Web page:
On Saturday, April 6, the Harvard Museum of Natural History’s former Mineral gallery will reopen with new exhibits which will address key geological themes including: plate tectonics, geologic time, rock types and formation, and planetary geology.
The newly renovated Earth & Planetary Sciences gallery will feature a spectacular array of stunning minerals and intriguing rocks from the collections of Harvard’s Mineralogical and Geological Museum, some of which will be on public display for the very first time. Visitors will come face-to-face with rock and mineral specimens that date back to the beginning of our solar system and trace the dynamic history of Earth.
The new exhibition will highlight exciting new research in the Department of Earth and Planetary Sciences and offer a broad overview of the dynamic processes and events that formed our planet and have shaped its continuing evolution. Uncover mysteries of our planet’s origins revealed in ancient meteorites and in terrestrial rock containing some of the very oldest minerals on Earth, zircon crystals that have survived intact for 4.3 billion years! Explore what current science reveals about the powerful tectonic forces that form our planet’s surface and continue to transform its lands and oceans. Learn to “read” rocks and minerals for evidence of geologic processes, change, and the emergence of life. Find out how and why some Harvard researchers traverse rugged landscapes, endure frigid conditions, and elude grizzly bears in pursuit of unanswered questions about the geology of the high Arctic.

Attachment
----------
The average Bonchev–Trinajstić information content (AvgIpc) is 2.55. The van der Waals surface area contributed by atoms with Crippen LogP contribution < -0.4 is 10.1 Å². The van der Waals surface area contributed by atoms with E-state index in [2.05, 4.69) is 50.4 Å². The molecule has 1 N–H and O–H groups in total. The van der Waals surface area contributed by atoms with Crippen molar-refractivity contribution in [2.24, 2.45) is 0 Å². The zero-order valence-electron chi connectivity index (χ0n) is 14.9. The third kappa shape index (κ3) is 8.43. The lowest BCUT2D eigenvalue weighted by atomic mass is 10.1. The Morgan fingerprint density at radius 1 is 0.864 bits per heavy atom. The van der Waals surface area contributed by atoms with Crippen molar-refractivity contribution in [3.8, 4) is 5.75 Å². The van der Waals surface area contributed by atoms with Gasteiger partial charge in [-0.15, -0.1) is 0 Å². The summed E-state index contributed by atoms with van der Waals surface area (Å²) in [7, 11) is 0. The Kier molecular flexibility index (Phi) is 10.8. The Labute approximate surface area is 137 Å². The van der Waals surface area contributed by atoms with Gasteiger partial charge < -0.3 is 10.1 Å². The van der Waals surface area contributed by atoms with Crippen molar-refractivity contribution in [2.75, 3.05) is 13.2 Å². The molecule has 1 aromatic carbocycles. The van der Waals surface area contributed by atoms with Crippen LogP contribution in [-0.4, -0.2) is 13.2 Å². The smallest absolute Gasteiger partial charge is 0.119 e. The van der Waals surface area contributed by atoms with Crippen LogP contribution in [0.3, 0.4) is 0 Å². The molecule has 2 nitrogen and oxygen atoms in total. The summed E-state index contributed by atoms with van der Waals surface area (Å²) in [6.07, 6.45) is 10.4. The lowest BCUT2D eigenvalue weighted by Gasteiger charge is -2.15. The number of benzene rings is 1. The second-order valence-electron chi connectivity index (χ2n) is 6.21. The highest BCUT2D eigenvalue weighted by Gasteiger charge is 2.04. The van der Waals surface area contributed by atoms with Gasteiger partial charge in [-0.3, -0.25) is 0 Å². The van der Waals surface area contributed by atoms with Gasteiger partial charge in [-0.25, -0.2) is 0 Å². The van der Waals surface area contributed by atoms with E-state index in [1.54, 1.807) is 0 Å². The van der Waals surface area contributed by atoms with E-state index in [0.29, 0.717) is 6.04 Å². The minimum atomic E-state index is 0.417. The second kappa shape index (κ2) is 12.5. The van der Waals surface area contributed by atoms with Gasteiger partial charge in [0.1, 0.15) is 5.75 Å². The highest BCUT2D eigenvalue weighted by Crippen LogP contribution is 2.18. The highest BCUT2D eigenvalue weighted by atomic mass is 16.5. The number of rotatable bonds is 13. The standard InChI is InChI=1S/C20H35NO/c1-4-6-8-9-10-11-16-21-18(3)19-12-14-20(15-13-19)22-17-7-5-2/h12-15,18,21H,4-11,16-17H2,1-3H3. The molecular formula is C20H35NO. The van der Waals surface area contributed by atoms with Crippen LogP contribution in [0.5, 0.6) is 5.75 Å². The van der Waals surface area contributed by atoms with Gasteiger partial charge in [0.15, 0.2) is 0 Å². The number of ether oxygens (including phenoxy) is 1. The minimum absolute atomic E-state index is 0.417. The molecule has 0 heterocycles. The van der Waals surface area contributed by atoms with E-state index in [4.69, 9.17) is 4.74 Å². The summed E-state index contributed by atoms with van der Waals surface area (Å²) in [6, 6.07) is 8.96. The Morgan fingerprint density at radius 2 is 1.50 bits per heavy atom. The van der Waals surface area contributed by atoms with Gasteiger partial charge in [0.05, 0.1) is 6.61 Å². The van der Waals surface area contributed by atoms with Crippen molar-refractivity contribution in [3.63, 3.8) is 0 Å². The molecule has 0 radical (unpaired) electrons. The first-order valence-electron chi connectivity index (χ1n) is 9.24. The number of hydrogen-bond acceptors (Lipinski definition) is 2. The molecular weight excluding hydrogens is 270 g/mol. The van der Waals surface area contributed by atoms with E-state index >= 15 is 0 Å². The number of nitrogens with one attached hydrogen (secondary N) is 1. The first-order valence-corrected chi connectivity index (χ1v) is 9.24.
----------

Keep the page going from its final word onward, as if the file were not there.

The exhibition opening lecture will be presented by Francis A. Macdonald, Assistant Professor of Earth and Planetary Sciences at Harvard University, who will speak on “Geological Exploration of the Arctic” on Thursday, April 4 at 6:00 pm in the museum’s Geological Lecture Hall at 24 Oxford Street, Cambridge.
Macdonald will discuss his group’s research and recent developments in understanding the geological evolution of the Arctic. Global warming is rapidly melting the Arctic ice sheets and opening up more of the Arctic Ocean for geologic exploration. Some of this exploration is purely economic, yet some is also enriching our understanding about the tectonic, climatic, and biological evolution of Earth. Following the talk, Harvard Museum of Natural History members are invited to further explore these and other ideas that are on display in the newly renovated Earth & Planetary Sciences gallery. The lecture is free and open to the public, with free parking in the adjacent 52 Oxford Street garage. To join as a member to attend the post-lecture reception, call 617.496.6972.
About the Harvard Museum of Natural History
With a mission to enhance public understanding and appreciation of the natural world and the human place in it, the Harvard Museum of Natural History draws on the University’s collections and research to present a historic and interdisciplinary exploration of science and nature. More than 200,000 visitors annually make it the University’s most-visited museum. One of the four Harvard Museums of Science and Culture, the Harvard Museum of Natural History is located on the University campus at 26 Oxford Street, Cambridge, a seven-minute walk from the Harvard Square T station. The museum is open daily 9 am to 5 pm, and admission is $12/adults; $10 seniors/students and $8 youth age 3-18. For more information, please call 617.495.3045.
Media Contact: Blue Magruder Director of Communications Harvard Museum of Natural History email@example.com 617-496-0049 Released: March 13, 2013 Cambridge, MA